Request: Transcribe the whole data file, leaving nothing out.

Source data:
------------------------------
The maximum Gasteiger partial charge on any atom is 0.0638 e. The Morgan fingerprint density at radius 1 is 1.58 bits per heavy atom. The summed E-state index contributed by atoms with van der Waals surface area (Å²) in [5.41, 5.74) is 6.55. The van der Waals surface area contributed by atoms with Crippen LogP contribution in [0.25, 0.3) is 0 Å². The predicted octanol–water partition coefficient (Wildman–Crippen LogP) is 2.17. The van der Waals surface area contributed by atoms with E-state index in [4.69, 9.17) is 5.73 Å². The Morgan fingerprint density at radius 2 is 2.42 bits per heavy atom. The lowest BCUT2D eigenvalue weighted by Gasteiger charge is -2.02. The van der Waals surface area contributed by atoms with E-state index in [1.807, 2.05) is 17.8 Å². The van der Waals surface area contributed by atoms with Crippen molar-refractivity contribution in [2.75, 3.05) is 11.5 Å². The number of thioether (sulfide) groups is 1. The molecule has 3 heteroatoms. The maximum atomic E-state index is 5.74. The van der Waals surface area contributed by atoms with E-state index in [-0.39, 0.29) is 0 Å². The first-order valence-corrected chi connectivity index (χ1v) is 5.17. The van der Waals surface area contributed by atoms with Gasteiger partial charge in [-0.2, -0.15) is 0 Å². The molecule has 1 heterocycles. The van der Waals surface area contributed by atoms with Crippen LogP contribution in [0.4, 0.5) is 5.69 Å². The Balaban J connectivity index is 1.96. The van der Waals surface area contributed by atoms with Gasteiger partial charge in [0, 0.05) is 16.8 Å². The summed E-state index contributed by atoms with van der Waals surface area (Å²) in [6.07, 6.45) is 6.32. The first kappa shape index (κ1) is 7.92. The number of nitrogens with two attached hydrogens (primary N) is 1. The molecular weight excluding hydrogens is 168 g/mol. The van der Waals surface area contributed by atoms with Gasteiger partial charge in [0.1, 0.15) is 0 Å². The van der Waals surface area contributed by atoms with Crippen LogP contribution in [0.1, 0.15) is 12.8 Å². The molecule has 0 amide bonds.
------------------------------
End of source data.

The maximum Gasteiger partial charge on any atom is 0.0638 e. The Morgan fingerprint density at radius 1 is 1.58 bits per heavy atom. The summed E-state index contributed by atoms with van der Waals surface area (Å²) in [5.41, 5.74) is 6.55. The van der Waals surface area contributed by atoms with Crippen LogP contribution in [0.25, 0.3) is 0 Å². The predicted octanol–water partition coefficient (Wildman–Crippen LogP) is 2.17. The van der Waals surface area contributed by atoms with E-state index in [4.69, 9.17) is 5.73 Å². The Morgan fingerprint density at radius 2 is 2.42 bits per heavy atom. The lowest BCUT2D eigenvalue weighted by Gasteiger charge is -2.02. The van der Waals surface area contributed by atoms with E-state index in [1.807, 2.05) is 17.8 Å². The van der Waals surface area contributed by atoms with Crippen molar-refractivity contribution in [2.75, 3.05) is 11.5 Å². The number of thioether (sulfide) groups is 1. The molecule has 3 heteroatoms. The maximum atomic E-state index is 5.74. The van der Waals surface area contributed by atoms with E-state index in [-0.39, 0.29) is 0 Å². The first-order valence-corrected chi connectivity index (χ1v) is 5.17. The van der Waals surface area contributed by atoms with Gasteiger partial charge in [-0.2, -0.15) is 0 Å². The molecule has 1 heterocycles. The van der Waals surface area contributed by atoms with Crippen LogP contribution in [0.4, 0.5) is 5.69 Å². The Balaban J connectivity index is 1.96. The van der Waals surface area contributed by atoms with Gasteiger partial charge in [0, 0.05) is 16.8 Å². The summed E-state index contributed by atoms with van der Waals surface area (Å²) in [6.07, 6.45) is 6.32. The first kappa shape index (κ1) is 7.92. The number of nitrogens with two attached hydrogens (primary N) is 1. The molecular weight excluding hydrogens is 168 g/mol. The van der Waals surface area contributed by atoms with Gasteiger partial charge in [0.1, 0.15) is 0 Å². The van der Waals surface area contributed by atoms with Crippen LogP contribution in [0.1, 0.15) is 12.8 Å². The molecule has 0 amide bonds.